He’s big, he’s white and he’s the cockiest cockerel you ever will meet! He’s Mo the cockerel and he’s here to tell you all about the World Egg Throwing Championships. Every year people come together to throw eggs (not at each other), all in the name of charity and this award-winning event was voted the Where Else But England winner 2010! It’s held on Sunday 26 June this year at the Swaton Vintage Day festival.
Mo the Cockerel: He considers himself to be a bit of a stud.
Hi Mo, do you want to tell us a bit about your life, your past?
I was born in Sheffield on the 27th of Febuary 2005 and moved south to the World Egg Federation headquaters shortly after. I never really knew my parents as I was born in an incubator.
I firstly set up home in a nice warm bathroom with my best friend called “Mirror” and two little girl chicks called Eenymeny and Miny. “Mirror” didn’t talk much, but was always there for me. When I grew up a little we all moved outside (except Mirror, I don’t know what happened to him) to live with my other girls. These had all been working ladies who had been retired here. It was either here at Swaton!
You have eight wives, do you ever get their names mixed up? Or do you just number them?
Number them! What sort of chicken do you think I am? They are all called Beryl. This prevents any unfortunate mistakes when the lights are out.
How do you feel about people throwing the eggs? Does it offend you?
Not at all, we produce so many despite some of the girls being quite old now, but then again, I’m a pretty good cockerel!
Do you think The WETC will get recognised by the English Sports Council? How long have you been campaigning for this?
Of course they should, it’s a true sport that’s been played for hundreds of years since 1322 but without the proper recognition it deserves. Hopefully we’ll put that right and put paid to improper use of eggs in politics. I’ve campaigned for it for a long time but it took a lot of preparation to get everything in place. When we started the World Championships there were only a one type of game, throw and catch, but we’ve developed four more since then and it’s now being played worldwide.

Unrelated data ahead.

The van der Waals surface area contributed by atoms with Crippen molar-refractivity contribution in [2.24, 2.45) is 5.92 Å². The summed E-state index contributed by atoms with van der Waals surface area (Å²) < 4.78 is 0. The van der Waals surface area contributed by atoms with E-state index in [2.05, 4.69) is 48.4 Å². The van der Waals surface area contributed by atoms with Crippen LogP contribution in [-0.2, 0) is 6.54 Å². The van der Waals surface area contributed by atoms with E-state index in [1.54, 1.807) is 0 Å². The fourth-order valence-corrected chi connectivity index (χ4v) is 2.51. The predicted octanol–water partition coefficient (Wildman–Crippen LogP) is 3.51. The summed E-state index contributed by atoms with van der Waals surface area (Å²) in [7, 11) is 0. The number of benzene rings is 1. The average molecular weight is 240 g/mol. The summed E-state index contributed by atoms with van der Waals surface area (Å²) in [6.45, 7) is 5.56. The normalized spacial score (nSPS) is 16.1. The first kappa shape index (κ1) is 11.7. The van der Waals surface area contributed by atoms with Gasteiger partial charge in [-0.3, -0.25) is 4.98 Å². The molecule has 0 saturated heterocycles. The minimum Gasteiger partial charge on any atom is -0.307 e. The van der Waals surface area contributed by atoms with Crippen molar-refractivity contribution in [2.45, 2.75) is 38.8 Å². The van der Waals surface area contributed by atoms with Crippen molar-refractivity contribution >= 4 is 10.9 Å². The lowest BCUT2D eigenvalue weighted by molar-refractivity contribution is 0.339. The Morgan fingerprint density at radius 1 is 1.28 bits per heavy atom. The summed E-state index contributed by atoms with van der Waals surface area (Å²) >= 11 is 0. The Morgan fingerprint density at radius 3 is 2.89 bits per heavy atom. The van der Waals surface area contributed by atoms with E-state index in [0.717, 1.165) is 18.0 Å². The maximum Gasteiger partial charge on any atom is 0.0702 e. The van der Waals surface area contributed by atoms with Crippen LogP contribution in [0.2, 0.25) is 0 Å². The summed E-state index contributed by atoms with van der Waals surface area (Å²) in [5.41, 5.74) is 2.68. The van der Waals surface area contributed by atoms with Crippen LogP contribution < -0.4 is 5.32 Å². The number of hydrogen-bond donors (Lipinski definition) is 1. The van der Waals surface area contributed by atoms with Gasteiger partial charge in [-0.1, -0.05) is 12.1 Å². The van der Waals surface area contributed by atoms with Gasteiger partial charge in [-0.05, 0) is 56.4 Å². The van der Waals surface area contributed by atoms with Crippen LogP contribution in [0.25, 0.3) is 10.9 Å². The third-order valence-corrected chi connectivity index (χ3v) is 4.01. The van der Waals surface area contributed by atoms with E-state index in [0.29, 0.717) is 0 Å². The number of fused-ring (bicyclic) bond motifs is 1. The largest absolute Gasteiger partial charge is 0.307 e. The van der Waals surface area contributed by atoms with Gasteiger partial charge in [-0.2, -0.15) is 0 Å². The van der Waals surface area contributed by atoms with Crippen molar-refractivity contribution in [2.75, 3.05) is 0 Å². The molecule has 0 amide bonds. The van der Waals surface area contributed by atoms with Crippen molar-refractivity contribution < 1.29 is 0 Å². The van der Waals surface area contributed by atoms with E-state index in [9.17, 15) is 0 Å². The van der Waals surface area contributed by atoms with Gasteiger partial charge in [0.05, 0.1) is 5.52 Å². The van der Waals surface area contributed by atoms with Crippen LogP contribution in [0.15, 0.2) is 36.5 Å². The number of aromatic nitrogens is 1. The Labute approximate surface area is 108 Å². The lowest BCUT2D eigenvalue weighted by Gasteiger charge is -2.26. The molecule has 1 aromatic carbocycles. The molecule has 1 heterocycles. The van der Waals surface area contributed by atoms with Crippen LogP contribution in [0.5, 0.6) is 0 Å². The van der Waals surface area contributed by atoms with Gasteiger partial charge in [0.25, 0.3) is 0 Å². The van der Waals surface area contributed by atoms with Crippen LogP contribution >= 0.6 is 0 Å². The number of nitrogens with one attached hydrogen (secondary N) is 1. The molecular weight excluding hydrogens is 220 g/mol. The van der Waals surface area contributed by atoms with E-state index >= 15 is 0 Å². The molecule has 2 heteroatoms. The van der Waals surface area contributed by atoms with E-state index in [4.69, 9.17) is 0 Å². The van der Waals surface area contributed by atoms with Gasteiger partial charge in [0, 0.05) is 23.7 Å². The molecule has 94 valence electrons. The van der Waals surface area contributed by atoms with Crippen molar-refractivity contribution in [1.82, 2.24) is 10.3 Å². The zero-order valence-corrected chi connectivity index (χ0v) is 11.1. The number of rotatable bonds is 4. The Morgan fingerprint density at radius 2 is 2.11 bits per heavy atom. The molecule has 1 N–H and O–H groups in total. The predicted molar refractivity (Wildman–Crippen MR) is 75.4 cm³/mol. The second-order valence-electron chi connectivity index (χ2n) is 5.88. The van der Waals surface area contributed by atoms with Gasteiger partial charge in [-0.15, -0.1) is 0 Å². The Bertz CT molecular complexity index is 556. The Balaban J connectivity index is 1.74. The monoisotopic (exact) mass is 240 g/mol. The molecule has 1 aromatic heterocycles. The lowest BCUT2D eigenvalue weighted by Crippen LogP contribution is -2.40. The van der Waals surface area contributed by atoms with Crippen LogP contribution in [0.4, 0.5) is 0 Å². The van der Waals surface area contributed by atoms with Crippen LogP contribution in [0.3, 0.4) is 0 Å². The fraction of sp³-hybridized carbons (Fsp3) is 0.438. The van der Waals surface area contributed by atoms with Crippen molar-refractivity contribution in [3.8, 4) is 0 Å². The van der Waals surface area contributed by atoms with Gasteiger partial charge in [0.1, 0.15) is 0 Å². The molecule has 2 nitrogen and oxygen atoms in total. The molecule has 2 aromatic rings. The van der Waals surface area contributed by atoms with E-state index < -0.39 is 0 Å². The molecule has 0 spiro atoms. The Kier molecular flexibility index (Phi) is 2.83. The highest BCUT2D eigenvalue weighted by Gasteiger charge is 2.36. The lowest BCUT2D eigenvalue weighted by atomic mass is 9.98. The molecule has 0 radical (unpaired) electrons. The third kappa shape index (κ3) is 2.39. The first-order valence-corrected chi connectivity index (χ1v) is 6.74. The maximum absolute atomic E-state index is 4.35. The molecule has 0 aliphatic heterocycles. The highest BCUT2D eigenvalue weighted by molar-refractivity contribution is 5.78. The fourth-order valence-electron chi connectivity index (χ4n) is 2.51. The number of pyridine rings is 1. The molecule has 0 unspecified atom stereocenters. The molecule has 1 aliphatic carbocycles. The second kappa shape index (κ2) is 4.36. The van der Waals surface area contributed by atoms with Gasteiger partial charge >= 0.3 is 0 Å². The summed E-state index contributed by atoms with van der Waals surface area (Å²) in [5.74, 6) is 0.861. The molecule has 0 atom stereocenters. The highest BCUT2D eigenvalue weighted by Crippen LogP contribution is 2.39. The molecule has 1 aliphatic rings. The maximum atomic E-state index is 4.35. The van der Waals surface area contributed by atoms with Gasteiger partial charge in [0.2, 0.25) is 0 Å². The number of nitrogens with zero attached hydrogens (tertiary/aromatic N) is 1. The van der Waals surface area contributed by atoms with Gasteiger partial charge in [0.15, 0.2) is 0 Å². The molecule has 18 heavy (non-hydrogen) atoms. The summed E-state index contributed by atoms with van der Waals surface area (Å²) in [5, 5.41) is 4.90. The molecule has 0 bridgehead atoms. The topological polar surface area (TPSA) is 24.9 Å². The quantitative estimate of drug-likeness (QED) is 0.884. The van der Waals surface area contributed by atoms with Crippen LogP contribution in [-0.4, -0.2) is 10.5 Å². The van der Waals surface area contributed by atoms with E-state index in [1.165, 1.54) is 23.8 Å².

Why should people vote for the WETC?
The Championships are organised, with my help, by a tiny little village in Lincolnshire without the support from big commercial organisations or councils. Despite having way more than its fair share of village idiots they have raised tens of thousands of pounds for charity and rightfully put Egg Throwing on the world stage.
What charities does the WETC raise money for?
There are quite a few. Leukaemia Research, McMillan Nurses, LIVES (rural volunteer emergency responders), The Red Cross, a children’s hospice and Shelter box plus a number of other good causes.
“Not a bad egg amongst us”.
For more information, go here to The World Egg Throwing Championships website, where there is also more info about sponsorship opportunities.